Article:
October turned out to be a volatile month. The news tried to trick investors to panicking and selling their shares. The bear market was finally here, they said, and now was the time to accumulate cash and wait for the asset prices to come down: Market sell-off shares parallel with 1987 crash, strategist says.
The defining characteristic of future change, according to Taleb (who continues a line of argument developed in previous books like Fooled by Randomness and The Black Swan), is that it is impossible and foolhardy, to try to predict it. Instead, the author argues, it is essential to make peace with uncertainty, randomness, and volatility. Those who do not — who insist not only on trying to predict the future but also on somehow trying to manage it — he disparagingly calls “fragilistas.”
What I Did During The Correction
I tried to remember that stocks should fluctuate. It’s natural that they move up and down. Random stock movement is one of the major reasons why stocks as an asset class offer higher returns than bonds.
Systematic or Market Risk
In a portfolio optimization strategy, it’s essential to understand the difference between systematic risk and unsystematic risk. Systematic risk (market risk) is a risk which you can’t control. Sometimes all stocks decline, no matter its financial strength or what they produce. This just happens from time to time. Accept this.
Unsystematic or Asset Risk
Unsystematic risk, on the other hand, is the risk which lies within a specific asset class or security. If you can’t handle high volatility then you can go for securities with lower beta numbers. Most of the stocks in my portfolio don’t move much in either direction and that helps me sleep well at night.
Another important point about unsystematic risk is you can control which sector you think is safer than others. For the longest time, I have suggested that the technology sector is overvalued, but I must admit that I found the sector highly difficult to value.
Instead of using too much energy on this highly complex sector, I focused on value investments and hoped that there would be a sector rotation at one point from technology to safer firms such as PEP and KMB. That’s what we observe now (partially at least).
Here’s my DGI portfolio. Do note that while I beat the index now, I have underperformed before. Crazily enough, that’s what I aim to do. My goal is to have a SWAN portfolio, sleep well at night portfolio. This often means that I go for boring and unsexy securities with far less growth potential than firms such as Netflix and Amazon. This normally means that in bull markets, I underperform.
And for me, that’s okay. Life is so much more than just generating more money.
Also, keep in mind that I have a very firm focus on generating dividend income.
My income does not change when prices fluctuate. That’s another positive thing about being a dividend investor. It’s easier to stay calm and safe in bear markets.
At least for now, at the beginning of my DGI career that’s how I think.
Stockles vs NASDAQ in 3 Months
Stockles vs NASDAQ in 6 Months
Instead of panicking like the news wanted me to do, I wrote a buying list.
- Buy more EM/Global/Nordic index
- Buy PEP ~ $100, KMB ~ $99, ENB ~ 41 CAD, PM ~ $80, OMC ~ $68, D ~ $63, HRL ~ $32, INVE B ~ 350 SEK, WELL ~ $54, ITW ~ $133.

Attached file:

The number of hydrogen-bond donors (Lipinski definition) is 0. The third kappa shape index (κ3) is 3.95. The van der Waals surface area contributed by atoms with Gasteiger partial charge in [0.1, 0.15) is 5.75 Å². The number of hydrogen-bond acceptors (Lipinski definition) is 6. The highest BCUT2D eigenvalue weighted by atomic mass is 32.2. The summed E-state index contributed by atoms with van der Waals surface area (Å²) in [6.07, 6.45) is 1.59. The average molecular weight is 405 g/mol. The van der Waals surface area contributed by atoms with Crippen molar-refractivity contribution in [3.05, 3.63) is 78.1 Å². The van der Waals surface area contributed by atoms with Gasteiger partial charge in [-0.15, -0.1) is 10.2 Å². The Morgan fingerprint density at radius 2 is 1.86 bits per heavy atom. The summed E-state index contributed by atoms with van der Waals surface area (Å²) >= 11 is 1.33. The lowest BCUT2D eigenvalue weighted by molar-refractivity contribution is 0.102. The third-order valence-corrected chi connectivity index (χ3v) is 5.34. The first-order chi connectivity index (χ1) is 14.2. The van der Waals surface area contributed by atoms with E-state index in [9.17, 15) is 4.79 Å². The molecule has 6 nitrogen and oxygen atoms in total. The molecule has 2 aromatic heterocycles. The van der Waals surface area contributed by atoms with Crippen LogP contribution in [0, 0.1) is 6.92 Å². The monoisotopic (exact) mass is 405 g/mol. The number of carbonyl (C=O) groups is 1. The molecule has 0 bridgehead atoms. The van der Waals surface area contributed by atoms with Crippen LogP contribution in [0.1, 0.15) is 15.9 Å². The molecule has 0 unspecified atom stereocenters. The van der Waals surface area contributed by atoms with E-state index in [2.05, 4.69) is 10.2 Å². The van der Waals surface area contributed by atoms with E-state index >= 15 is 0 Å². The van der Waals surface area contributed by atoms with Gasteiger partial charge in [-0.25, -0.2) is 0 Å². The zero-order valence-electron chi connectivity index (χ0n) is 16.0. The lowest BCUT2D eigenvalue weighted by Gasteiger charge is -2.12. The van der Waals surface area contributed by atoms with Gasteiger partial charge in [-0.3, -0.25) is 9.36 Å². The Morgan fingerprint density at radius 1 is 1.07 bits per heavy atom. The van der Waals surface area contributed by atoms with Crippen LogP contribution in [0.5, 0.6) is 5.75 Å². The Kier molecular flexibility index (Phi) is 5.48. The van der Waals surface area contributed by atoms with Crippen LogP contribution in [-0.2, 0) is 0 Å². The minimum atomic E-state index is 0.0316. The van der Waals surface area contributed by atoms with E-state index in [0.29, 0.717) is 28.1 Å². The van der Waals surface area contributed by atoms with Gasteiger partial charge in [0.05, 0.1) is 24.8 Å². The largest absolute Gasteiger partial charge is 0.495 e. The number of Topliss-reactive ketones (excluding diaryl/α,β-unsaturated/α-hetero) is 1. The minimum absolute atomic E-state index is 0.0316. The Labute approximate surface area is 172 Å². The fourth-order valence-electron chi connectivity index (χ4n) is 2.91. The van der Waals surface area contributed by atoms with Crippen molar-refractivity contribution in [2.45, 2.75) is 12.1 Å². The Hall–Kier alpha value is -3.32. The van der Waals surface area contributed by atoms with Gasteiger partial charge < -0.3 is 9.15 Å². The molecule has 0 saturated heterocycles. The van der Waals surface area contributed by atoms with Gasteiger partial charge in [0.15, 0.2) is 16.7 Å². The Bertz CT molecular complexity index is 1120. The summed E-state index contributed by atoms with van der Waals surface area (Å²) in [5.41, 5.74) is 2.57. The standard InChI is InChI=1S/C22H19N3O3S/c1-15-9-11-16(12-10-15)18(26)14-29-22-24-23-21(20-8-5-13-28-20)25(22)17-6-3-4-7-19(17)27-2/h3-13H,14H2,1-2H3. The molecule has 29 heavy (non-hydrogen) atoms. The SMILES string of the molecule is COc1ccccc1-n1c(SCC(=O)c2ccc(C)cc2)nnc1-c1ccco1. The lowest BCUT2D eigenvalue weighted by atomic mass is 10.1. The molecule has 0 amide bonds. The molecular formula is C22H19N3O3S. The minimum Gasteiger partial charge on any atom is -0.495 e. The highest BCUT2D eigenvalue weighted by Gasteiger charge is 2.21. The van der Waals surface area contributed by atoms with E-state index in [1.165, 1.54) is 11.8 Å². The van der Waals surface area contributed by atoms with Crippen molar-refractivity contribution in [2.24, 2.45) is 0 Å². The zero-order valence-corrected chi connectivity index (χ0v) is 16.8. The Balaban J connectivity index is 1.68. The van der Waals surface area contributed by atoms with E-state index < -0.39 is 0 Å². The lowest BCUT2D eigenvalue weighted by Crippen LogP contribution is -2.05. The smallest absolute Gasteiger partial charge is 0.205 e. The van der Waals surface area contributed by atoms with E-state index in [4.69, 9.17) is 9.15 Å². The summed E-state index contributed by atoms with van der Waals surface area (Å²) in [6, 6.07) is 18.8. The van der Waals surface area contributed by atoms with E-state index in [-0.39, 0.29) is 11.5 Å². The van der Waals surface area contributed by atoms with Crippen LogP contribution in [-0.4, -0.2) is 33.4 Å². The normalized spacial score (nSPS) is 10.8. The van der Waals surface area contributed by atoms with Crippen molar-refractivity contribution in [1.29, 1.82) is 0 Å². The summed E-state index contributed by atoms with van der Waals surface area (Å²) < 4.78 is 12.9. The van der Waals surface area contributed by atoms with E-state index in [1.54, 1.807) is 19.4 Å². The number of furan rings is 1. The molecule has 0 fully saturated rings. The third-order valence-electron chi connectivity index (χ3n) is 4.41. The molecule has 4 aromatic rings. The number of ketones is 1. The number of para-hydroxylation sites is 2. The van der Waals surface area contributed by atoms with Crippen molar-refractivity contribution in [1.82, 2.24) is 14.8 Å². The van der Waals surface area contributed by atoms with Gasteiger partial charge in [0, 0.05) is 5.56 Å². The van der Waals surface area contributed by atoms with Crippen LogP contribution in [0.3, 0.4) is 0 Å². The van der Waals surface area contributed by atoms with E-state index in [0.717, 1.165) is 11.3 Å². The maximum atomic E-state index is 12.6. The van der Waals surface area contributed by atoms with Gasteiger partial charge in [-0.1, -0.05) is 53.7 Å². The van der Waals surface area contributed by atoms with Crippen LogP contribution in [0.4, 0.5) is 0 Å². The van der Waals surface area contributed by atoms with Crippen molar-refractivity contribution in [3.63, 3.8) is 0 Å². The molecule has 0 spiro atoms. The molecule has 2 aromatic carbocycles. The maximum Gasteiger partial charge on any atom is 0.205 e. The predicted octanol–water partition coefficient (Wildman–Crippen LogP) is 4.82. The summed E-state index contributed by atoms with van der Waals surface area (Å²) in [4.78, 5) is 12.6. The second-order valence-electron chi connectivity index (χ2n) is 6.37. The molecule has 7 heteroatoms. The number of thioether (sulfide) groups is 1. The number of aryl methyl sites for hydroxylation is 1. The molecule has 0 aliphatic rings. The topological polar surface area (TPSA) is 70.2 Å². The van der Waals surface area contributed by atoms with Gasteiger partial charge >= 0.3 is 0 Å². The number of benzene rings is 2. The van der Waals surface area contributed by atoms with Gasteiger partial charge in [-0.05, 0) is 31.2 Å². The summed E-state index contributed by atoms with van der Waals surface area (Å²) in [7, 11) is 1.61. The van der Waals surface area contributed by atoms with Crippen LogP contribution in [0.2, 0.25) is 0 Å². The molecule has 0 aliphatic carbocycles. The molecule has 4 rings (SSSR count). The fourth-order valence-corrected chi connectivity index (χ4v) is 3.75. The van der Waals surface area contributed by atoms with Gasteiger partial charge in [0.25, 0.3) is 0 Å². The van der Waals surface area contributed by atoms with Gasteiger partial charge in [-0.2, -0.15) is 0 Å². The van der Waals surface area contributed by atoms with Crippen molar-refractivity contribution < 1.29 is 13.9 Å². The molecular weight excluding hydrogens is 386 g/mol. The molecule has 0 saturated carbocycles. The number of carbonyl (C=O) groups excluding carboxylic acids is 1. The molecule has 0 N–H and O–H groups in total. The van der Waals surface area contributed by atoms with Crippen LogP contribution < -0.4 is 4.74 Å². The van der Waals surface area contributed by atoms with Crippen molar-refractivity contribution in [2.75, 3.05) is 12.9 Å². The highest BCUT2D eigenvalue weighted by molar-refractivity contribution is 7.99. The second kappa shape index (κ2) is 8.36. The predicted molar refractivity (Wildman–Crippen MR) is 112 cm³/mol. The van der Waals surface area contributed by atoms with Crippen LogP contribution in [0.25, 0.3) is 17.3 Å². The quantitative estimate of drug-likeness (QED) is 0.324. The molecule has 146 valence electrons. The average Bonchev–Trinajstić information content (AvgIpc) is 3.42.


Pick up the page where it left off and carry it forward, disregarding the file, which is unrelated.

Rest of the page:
Some people asked:
Not waiting on a bigger fall?
My Answer Was Quite Simple:
What I Bought
I bought many securities during the past month. Some positions were new and some were plain additions to current holdings.
To find capital, I used my saved dividend income, some savings and sold Oaktree capital with the following argument
Investment thesis says OAK had a negative correlation to the general market and especially towards the rising U.S. 10 year treasury yield. As we saw last week, OAK actually dropped 5% while they should (under my thesis), be happy for a rising interest rate, since they do focus on distressed debt. I might be wrong, might be right, but the following discussion (https://seekingalpha.com/article/4180468-oaktree-capital-time-yet) showed me that I don’t profoundly understand the case, so I sold this position and earned a Total Return of 4%.
Illinois Tools Works
Investor AB B
Philip Morris International
Fund and ETF portfolio
These were all added to my holdings.
Future Returns In The Stock Market By Morningstar
According to Morningstar, the emerging market index should significantly outperform US securities.
Right now, most global indexes operate with a 60% weighting in the USA. It should be interesting to see if these changes continue within the next 10 years.
With respect to GPS growth estimates, China and India should be the new growth case if we look 10 years forward. Since I don’t know anything about the future, I just hold both, but I do own a larger portion in EM than the US mostly because my DGI portfolio is heavy in the USA.
Source: Morningstar Markets Observer.
So, the takeaway is you should accept that stocks go up and down. You should also see this correction as a test for how your portfolio looks like and how much stress you can handle. If you feel that you could barely cope with it, I suggest lowering the risk. What we saw now wasn’t really something crazy. Within the next decade, we will see a greater fall and then you better be prepared.
How did you respond? What happened inside your head? Let me know, and focus on the negative aspects more than your positive. That’s how we all learn from each other. Thanks!